(tl;dr: "Ugh, can't we just get along?!" OR "aspirational reform meet actual policy?" OR "whither metascience?")
This post started out as a thread about the tribes of methodological reform in psychology, all of whom I respect and admire. Then it got too long, so it became a blogpost.
As folks might know, I think methodological reform in psychology is critical (some of my views have been formed by my work with the ManyBabies consortium). For the last ~2 years, I've been watching two loose groups of methodological reformers get mad at each other. It has made me very sad to see these conflicts because I like all of the folks involved. I've actually felt like I've had to take a twitter holiday several times because I can't stand to see some of my favorite folks on the platform yelling at each other.
What do the centrists and the radicals think?
One thread that catalyzed my thinking about this discussion was the "far left" and "center left" comparison that Charlie Ebersole proposed. Following that thread, I'll call these groups the centrists and the radicals.
I'm definitely not the first to notice this, but it bears repeating: The gender imbalance between prominent "mainstream" open science folks and those critiquing it from the methodological "left" is striking and concerning. 1/3— Charlie Ebersole (@CharlieEbersole) January 29, 2021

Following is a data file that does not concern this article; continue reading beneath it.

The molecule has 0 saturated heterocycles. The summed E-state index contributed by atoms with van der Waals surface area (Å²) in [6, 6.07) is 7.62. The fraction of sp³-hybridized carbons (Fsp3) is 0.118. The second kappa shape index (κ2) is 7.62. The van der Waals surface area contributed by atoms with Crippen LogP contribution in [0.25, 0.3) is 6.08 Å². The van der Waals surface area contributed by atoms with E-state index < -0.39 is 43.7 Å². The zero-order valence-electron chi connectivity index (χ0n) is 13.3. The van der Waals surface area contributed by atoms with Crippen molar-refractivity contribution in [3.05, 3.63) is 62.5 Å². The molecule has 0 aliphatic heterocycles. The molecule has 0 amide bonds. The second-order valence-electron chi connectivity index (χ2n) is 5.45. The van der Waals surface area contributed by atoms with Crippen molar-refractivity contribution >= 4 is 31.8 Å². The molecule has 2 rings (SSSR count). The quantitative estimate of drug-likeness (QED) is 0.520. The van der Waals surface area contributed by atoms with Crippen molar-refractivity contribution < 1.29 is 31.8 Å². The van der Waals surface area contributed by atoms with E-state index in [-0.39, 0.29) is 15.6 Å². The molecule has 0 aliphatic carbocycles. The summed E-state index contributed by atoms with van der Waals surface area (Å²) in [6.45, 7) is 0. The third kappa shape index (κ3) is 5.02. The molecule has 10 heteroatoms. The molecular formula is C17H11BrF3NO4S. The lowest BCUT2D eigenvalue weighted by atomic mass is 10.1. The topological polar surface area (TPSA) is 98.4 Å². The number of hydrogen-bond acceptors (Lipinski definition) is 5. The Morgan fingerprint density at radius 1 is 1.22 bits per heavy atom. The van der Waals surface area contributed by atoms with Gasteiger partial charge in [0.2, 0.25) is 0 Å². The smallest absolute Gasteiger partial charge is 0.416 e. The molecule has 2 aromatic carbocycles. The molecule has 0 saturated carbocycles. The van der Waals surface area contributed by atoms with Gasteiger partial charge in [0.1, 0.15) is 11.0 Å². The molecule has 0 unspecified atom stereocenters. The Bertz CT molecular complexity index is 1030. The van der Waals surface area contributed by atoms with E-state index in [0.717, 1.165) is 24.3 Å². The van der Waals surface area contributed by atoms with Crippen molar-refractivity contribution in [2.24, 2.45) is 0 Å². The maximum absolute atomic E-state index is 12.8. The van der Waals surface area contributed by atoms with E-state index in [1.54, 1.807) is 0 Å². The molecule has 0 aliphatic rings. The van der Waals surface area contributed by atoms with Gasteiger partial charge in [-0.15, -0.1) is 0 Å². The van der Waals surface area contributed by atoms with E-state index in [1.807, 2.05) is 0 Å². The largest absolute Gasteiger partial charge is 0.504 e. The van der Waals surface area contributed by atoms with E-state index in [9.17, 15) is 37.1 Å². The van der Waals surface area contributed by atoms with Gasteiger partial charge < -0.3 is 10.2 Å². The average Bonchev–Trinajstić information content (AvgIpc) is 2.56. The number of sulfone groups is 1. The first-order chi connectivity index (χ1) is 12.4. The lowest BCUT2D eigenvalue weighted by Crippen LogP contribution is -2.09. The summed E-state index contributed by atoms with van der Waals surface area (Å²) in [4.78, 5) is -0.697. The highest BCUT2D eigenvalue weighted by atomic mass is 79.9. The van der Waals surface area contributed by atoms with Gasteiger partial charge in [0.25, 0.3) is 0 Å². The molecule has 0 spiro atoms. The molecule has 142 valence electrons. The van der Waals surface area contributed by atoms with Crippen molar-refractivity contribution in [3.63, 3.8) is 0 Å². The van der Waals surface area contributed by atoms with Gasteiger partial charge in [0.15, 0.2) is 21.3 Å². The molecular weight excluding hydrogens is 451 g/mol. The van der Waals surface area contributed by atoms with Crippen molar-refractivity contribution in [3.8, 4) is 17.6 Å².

Centrist reforms are things like preregistration, transparency guidelines, and tweaks to hypothesis testing (e.g., p-value thresholds, equivalence testing, or Bayesian hypothesis testing). There's no consensus "platform" for reforms, but a recent review summarizes the state of things quite well. Just to be clear, a number of authors of this article are collaborators and friends, and I think it's on the whole a really good article.
10 years of replication and reform in psychology. What has been done and learned?— Brian Nosek (@BrianNosek) February 9, 2021
Our latest paper prepared for the Annual Review summarizes the advances in conducting and understanding replication and the reform movement that has spawned around it.https://t.co/i5GQRPGzIa
I want to highlight some non-mainstream work on reproducibility, open science, replication crisis, meta-science by women. Reading and drawing from a diverse set of authors and ideas will help push this stream of work forward and help make science more open and inclusive.— Berna Devezer (@zerdeve) March 3, 2020
I'm a centrist and a radical